GCSE marking system: How does GCSE marking system work? Grading scale explained | UK | News (Reports)

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GSCE students will finally get their results tomorrow after a strange year where they did not even get to sit their exams due to the coronavirus pandemic. Both GCSE and A-level exams were scrapped, and as a result, the Government first introduced an algorithm to decide pupils’ grades.

However, after massive backlash following revelations almost 40 percent of pupils were unfairly downgraded, the Government made a U-turn on Monday.

The grades will now be based on teacher’s predictions or those calculated by Ofqual, whichever is higher, instead.

Education Secretary Gavin Williamson said: “Youngsters will be told whichever is their highest, whether it is their centre-assessed grades or whether that is the moderated standardised grade that has been provided by Ofqual, and certification will follow a week later.”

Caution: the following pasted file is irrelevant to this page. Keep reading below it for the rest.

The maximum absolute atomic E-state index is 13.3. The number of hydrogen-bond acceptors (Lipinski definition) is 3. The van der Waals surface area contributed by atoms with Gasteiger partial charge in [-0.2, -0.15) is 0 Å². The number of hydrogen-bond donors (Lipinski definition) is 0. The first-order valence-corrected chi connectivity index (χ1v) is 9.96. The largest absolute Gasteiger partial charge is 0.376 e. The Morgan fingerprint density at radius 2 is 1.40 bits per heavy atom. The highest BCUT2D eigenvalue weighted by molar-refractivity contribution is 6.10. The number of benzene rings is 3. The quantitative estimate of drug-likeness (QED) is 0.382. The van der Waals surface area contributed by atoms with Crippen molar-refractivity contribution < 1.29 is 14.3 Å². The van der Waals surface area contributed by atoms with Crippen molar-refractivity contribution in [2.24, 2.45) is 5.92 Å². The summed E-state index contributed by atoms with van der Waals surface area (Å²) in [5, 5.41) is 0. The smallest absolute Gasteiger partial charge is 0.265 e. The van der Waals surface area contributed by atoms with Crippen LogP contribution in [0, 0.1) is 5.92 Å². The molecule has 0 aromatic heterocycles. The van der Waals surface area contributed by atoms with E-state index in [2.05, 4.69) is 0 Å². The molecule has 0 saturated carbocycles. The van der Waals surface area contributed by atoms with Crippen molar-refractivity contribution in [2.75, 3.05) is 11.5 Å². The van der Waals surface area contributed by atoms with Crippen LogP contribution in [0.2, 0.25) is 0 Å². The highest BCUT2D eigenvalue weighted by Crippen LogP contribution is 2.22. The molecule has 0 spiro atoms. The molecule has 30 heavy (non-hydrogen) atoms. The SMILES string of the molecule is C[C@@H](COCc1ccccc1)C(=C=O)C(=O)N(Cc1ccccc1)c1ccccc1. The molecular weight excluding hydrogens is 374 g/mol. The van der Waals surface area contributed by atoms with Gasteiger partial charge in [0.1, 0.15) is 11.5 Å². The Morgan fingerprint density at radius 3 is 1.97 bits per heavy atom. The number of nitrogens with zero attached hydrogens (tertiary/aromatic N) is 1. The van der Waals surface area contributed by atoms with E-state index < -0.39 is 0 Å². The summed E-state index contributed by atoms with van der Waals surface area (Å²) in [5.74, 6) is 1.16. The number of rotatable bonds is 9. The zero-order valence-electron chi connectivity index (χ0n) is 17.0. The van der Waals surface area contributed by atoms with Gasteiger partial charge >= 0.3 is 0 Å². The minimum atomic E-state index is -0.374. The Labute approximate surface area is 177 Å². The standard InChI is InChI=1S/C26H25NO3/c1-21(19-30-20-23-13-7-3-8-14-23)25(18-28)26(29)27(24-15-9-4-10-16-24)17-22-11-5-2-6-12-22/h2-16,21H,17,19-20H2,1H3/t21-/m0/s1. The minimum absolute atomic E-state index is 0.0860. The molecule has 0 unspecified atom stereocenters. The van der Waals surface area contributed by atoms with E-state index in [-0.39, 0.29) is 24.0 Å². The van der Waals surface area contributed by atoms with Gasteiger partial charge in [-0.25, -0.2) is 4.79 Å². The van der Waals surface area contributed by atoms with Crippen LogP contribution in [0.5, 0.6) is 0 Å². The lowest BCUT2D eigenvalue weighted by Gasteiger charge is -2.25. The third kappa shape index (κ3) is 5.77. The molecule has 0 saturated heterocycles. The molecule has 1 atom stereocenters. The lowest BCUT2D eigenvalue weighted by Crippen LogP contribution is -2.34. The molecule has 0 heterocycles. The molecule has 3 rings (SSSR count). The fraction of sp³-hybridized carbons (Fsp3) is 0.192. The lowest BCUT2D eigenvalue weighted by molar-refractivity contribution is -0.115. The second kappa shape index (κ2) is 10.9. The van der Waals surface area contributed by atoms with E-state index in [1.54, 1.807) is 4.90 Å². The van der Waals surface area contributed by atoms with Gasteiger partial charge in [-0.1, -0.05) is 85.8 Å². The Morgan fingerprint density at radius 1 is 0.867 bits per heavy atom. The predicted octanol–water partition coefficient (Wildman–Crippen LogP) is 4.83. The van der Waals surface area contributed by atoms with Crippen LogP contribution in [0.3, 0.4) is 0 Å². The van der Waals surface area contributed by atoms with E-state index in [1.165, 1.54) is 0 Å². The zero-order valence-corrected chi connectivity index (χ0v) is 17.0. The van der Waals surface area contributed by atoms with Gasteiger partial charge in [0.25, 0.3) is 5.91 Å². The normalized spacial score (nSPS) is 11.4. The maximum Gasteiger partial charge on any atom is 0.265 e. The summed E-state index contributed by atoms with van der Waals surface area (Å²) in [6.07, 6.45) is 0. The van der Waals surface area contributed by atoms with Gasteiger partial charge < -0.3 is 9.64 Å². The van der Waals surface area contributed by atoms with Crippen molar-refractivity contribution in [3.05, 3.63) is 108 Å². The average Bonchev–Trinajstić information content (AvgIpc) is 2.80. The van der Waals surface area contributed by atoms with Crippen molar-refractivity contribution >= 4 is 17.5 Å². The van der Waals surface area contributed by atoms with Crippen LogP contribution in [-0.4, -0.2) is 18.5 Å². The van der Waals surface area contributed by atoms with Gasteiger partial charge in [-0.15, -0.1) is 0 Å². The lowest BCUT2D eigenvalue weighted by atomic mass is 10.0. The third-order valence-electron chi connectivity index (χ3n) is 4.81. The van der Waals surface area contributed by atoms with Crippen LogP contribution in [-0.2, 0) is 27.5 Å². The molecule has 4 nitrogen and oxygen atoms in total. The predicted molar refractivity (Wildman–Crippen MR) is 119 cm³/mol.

Ofqual have apologised for the “uncertainty and anxiety” caused by their approach to exams this year.

READ MORE: GCSE results day: What time will GCSE results be out?

Can you appeal your GCSE results?

Pupils can normally appeal results, however, this will not be the case this year due to how they have been calculated.

Ofqual’s guidance reads: “On balance, we decided it would not be in the interests of students or the fairness of the arrangements overall.”

The guidance adds: “In line with the direction given to us by the Secretary of State for Education, a centre may appeal to the exam board if it believes the centre itself made an error when submitting a centre assessment grade or rank order information or if it believes an exam board made a mistake when calculating, assigning or communicating a grade.

“We expect that any mistakes will be quickly found and corrected.”

You will need to go through your school or college if you wish to appeal your GCSE grades.

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